I have also worn these gloves around my house on a couple of snowy days while playing in the yard with my kids and making snow balls. Again the gloves worked perfectly. My hands were in the wet snow for at least a couple of hours and the inside of the gloves never felt wet and the cuffs on the gloves kept the snow from entering in through the cuff area. My hands stayed warm and comfortable the entire time I was out there.

So far I really like the Gordini Fever gloves. They are exactly what I am looking for in a glove when it comes to keeping my hands warm and dry and my fingers very nimble. The only thing that I don't like is the elastic band that is sewn to the inside hem on each cuff. These are used to put around the wrist as they are put on so the user can remove the gloves and they can hang from the wrist so as to not set them down and lose them. I don't use them in that way and just about every time I placed my hands in the gloves, my fingers would catch the loop and it would get stuck in the fingers or the palm area of the glove and cause discomfort. I would have to remove the gloves to hold the elastic band away from my hand as I inserted my hand into the glove. But that is very minor and it can be worked around.
L O N G   T E R M   R E P O R T
April 22, 2009

Unfortunately, I have not had to take the Gordi Fever gloves back out into the field with me. I have used them quit a bit around my house and on my way to and from work. As I said in my Field Report, I really like the way these gloves have performed on every occasion that I have used them. The weather since my Field Report has been cold in the mornings which is usually between 30 F and 45 F (-1 C to 7 C) and that is mainly when I have used them. I keep them in a drawer right beside the front door so I use them as I walk the dog or go out to start my car or get the paper.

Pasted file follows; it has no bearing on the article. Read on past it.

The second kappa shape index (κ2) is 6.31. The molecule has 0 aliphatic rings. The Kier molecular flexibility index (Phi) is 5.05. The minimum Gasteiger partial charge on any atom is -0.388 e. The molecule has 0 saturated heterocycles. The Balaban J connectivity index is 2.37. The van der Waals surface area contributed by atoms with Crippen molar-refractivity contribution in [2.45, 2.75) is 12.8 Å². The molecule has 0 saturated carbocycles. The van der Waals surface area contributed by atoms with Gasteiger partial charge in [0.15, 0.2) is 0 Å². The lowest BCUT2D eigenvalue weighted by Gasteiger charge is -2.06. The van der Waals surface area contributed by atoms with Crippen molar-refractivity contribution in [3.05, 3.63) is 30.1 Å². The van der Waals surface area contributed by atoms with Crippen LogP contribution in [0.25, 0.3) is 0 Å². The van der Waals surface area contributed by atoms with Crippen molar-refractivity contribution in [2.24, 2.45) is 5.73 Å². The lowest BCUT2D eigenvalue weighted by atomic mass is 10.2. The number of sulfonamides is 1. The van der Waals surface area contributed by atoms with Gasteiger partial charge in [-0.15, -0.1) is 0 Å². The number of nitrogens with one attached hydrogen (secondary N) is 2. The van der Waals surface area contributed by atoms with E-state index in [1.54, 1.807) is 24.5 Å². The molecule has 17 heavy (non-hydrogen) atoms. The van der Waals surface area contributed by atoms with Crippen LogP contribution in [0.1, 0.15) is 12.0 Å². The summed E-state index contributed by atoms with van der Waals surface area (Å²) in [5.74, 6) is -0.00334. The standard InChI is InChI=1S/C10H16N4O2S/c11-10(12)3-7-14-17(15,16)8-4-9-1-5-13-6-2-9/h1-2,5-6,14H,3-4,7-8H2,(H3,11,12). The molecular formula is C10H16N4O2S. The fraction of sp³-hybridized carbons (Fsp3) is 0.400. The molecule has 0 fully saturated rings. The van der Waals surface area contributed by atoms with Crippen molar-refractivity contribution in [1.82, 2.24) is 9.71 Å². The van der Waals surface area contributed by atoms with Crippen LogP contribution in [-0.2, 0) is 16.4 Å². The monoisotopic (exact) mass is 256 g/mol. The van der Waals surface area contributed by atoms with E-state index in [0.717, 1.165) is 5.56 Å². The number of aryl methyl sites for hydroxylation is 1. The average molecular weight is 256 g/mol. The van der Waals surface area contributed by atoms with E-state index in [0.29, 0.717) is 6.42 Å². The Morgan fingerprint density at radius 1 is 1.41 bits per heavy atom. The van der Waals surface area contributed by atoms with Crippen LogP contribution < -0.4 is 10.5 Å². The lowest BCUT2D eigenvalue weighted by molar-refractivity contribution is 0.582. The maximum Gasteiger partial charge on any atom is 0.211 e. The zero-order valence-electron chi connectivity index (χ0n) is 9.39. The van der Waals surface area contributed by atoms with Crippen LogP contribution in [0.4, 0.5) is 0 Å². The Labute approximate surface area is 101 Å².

I really like the way they fit my hand. I have not found many gloves that I have been happy with in terms of fit. They are snug to my fingers and palm and it allows me to do technical stuff while I have the gloves on. My hands and fingers have yet to sweat in them but they have always stayed warm no matter what I was doing or holding. The Velcro cuff has been a nice feature on the days that it was raining. It kept the rain from blowing or running down my sleeve into the glove. I have been very happy with the durability of the glove. It has with stood many scrapes and holding on to rough objects and the palm and fingers have not shown any sign of wear or picking of the fabric. I will continue to use the Gordini Fever gloves as my cold weather glove.
This concludes this test series.
Thank you Gordini and for this opportunity.

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Reviews > Clothing > Gloves and Mittens > Gordini Fever Gloves > Test Report by Chuck Carnes